Don Kavanagh is the editor of Hospitality magazine.

Don Kavanagh: What else can we tax?


Don Kavanagh has had an absolute skinful of hand-wringing prohibitionists.

Deadbeat drinkers seem not to know - or care - when they've had enough. Photo / Thinkstock
Deadbeat drinkers seem not to know - or care - when they've had enough. Photo / Thinkstock

We've been inundated recently with studies and surveys that tell us we are all drinking ourselves to death.

Fair enough: any number of deadbeat swine turn up in court on any given day, claiming that they would never have battered that little old lady had a brewery not held them down and poured booze into them.

May I ask what happened to people taking responsibility for their own actions?

I don't want to get into the state of drunkenness that may lead to legal implications, and I know my limits. So I count the number of drinks I've had. The mathematics isn't that complicated.

I know where the border lies between being sparkling and funny and being a dick. I learned where it was and others should, too. It really is as simple as that.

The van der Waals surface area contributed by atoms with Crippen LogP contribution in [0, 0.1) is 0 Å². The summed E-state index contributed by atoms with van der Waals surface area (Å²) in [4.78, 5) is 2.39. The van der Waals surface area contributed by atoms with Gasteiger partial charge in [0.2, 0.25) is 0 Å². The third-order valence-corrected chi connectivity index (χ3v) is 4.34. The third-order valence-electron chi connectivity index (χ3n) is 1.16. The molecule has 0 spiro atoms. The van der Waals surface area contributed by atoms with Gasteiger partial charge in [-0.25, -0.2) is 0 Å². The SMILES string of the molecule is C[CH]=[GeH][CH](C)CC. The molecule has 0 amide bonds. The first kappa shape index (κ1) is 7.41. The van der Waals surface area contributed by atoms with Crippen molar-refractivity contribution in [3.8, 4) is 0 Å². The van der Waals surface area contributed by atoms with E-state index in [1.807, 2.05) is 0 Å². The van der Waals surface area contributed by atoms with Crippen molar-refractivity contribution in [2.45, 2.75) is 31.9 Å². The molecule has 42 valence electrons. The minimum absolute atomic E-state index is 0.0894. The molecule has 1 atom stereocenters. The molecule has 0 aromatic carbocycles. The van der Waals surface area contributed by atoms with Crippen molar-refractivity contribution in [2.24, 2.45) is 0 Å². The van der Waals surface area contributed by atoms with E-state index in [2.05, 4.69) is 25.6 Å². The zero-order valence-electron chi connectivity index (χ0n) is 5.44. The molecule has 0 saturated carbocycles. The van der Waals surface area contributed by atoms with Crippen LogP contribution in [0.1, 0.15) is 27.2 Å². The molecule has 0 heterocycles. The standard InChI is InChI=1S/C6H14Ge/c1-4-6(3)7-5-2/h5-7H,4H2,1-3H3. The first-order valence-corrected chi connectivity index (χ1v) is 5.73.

We are drinking less now than we were 10 years ago, but the anti-alcohol lobby has persuaded everyone - especially the media, I am ashamed to say - that our streets are awash in cheap grog and our children are moving from the play pen straight to the public bar.

Certainly, there are problems in this country with the way young men and women drink. Clogging their bodies with cheap grog, then annoying the hell out of more responsible drinkers is hugely irritating.

As for the idea that increasing the excise tax will cut drinking, it's hard to see how the Government could tax alcohol any more than it does. On a litre bottle of spirits with a $36 price tag, the total tax is about $24. That's two-thirds of the actual price. How can they squeeze any more blood from that particular stone?

I'm sorry to bang on about this in a column that is supposed to be about enjoyment, but it really rips my undies when hand-wringing prohibitionists get a free ride in the media and the industry is dismissed as simply a self-interested mob of social polluters.

It's enough to drive any sane person to drink.

- Herald on Sunday

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